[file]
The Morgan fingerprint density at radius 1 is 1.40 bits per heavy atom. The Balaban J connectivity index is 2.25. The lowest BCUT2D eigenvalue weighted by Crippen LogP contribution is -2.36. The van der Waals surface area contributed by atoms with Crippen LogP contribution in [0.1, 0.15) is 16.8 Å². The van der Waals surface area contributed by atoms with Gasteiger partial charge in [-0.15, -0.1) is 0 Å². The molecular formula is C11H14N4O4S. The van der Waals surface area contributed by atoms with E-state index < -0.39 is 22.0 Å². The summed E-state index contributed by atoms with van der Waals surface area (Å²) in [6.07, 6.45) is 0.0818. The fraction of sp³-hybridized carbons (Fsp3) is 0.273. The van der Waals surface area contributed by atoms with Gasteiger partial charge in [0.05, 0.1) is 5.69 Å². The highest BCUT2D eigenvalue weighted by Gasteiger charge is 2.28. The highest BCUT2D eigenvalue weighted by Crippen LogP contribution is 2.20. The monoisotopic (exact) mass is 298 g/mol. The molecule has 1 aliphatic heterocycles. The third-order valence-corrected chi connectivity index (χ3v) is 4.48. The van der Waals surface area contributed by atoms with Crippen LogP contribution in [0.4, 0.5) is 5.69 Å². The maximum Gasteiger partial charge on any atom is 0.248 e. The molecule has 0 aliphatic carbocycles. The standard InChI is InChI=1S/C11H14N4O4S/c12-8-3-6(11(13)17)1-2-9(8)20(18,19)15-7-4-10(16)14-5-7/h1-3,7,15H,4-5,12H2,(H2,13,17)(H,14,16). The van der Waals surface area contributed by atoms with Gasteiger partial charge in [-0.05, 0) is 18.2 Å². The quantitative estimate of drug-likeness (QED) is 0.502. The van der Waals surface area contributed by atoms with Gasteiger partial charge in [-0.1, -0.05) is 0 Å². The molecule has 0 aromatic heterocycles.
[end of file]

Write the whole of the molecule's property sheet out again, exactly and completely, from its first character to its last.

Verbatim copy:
The Morgan fingerprint density at radius 1 is 1.40 bits per heavy atom. The Balaban J connectivity index is 2.25. The lowest BCUT2D eigenvalue weighted by Crippen LogP contribution is -2.36. The van der Waals surface area contributed by atoms with Crippen LogP contribution in [0.1, 0.15) is 16.8 Å². The van der Waals surface area contributed by atoms with Gasteiger partial charge in [-0.15, -0.1) is 0 Å². The molecular formula is C11H14N4O4S. The van der Waals surface area contributed by atoms with E-state index < -0.39 is 22.0 Å². The summed E-state index contributed by atoms with van der Waals surface area (Å²) in [6.07, 6.45) is 0.0818. The fraction of sp³-hybridized carbons (Fsp3) is 0.273. The van der Waals surface area contributed by atoms with Gasteiger partial charge in [0.05, 0.1) is 5.69 Å². The highest BCUT2D eigenvalue weighted by Gasteiger charge is 2.28. The highest BCUT2D eigenvalue weighted by Crippen LogP contribution is 2.20. The monoisotopic (exact) mass is 298 g/mol. The molecule has 1 aliphatic heterocycles. The third-order valence-corrected chi connectivity index (χ3v) is 4.48. The van der Waals surface area contributed by atoms with Crippen LogP contribution in [0.4, 0.5) is 5.69 Å². The maximum Gasteiger partial charge on any atom is 0.248 e. The molecule has 0 aliphatic carbocycles. The standard InChI is InChI=1S/C11H14N4O4S/c12-8-3-6(11(13)17)1-2-9(8)20(18,19)15-7-4-10(16)14-5-7/h1-3,7,15H,4-5,12H2,(H2,13,17)(H,14,16). The van der Waals surface area contributed by atoms with Gasteiger partial charge in [-0.05, 0) is 18.2 Å². The quantitative estimate of drug-likeness (QED) is 0.502. The van der Waals surface area contributed by atoms with Gasteiger partial charge in [-0.1, -0.05) is 0 Å². The molecule has 0 aromatic heterocycles.